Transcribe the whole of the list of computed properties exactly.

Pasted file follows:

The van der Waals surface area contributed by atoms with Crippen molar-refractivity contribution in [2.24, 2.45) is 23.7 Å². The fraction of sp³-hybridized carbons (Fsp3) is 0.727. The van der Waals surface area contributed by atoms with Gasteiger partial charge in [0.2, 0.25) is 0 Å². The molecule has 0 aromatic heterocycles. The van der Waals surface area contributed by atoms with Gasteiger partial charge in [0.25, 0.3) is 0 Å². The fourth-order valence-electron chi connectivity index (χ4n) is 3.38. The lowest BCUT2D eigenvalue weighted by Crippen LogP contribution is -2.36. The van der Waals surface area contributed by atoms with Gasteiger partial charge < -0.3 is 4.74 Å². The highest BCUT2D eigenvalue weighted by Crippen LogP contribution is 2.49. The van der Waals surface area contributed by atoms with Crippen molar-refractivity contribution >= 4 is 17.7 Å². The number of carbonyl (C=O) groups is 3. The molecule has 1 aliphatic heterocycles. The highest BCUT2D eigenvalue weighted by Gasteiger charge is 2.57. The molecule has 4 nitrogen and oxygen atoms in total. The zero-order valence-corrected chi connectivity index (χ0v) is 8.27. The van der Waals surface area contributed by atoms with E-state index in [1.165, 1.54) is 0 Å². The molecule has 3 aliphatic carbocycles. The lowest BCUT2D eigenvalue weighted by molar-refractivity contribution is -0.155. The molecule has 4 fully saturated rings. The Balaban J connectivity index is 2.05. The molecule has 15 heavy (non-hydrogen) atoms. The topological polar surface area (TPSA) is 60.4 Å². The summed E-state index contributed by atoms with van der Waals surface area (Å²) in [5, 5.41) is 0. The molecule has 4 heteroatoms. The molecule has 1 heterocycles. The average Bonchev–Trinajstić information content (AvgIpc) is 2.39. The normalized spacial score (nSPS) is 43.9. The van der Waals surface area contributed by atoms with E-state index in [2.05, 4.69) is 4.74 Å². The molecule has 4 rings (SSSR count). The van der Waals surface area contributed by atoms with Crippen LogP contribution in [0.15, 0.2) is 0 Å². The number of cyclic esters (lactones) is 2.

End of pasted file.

The van der Waals surface area contributed by atoms with Crippen molar-refractivity contribution in [2.24, 2.45) is 23.7 Å². The fraction of sp³-hybridized carbons (Fsp3) is 0.727. The van der Waals surface area contributed by atoms with Gasteiger partial charge in [0.2, 0.25) is 0 Å². The molecule has 0 aromatic heterocycles. The van der Waals surface area contributed by atoms with Gasteiger partial charge in [0.25, 0.3) is 0 Å². The fourth-order valence-electron chi connectivity index (χ4n) is 3.38. The lowest BCUT2D eigenvalue weighted by Crippen LogP contribution is -2.36. The van der Waals surface area contributed by atoms with Gasteiger partial charge < -0.3 is 4.74 Å². The highest BCUT2D eigenvalue weighted by Crippen LogP contribution is 2.49. The van der Waals surface area contributed by atoms with Crippen molar-refractivity contribution >= 4 is 17.7 Å². The number of carbonyl (C=O) groups is 3. The molecule has 1 aliphatic heterocycles. The highest BCUT2D eigenvalue weighted by Gasteiger charge is 2.57. The molecule has 4 nitrogen and oxygen atoms in total. The zero-order valence-corrected chi connectivity index (χ0v) is 8.27. The van der Waals surface area contributed by atoms with E-state index in [1.165, 1.54) is 0 Å². The molecule has 3 aliphatic carbocycles. The lowest BCUT2D eigenvalue weighted by molar-refractivity contribution is -0.155. The molecule has 4 fully saturated rings. The Balaban J connectivity index is 2.05. The molecule has 15 heavy (non-hydrogen) atoms. The topological polar surface area (TPSA) is 60.4 Å². The summed E-state index contributed by atoms with van der Waals surface area (Å²) in [5, 5.41) is 0. The molecule has 4 heteroatoms. The molecule has 1 heterocycles. The average Bonchev–Trinajstić information content (AvgIpc) is 2.39. The normalized spacial score (nSPS) is 43.9. The van der Waals surface area contributed by atoms with E-state index in [2.05, 4.69) is 4.74 Å². The molecule has 4 rings (SSSR count). The van der Waals surface area contributed by atoms with Crippen LogP contribution in [0.15, 0.2) is 0 Å². The number of cyclic esters (lactones) is 2.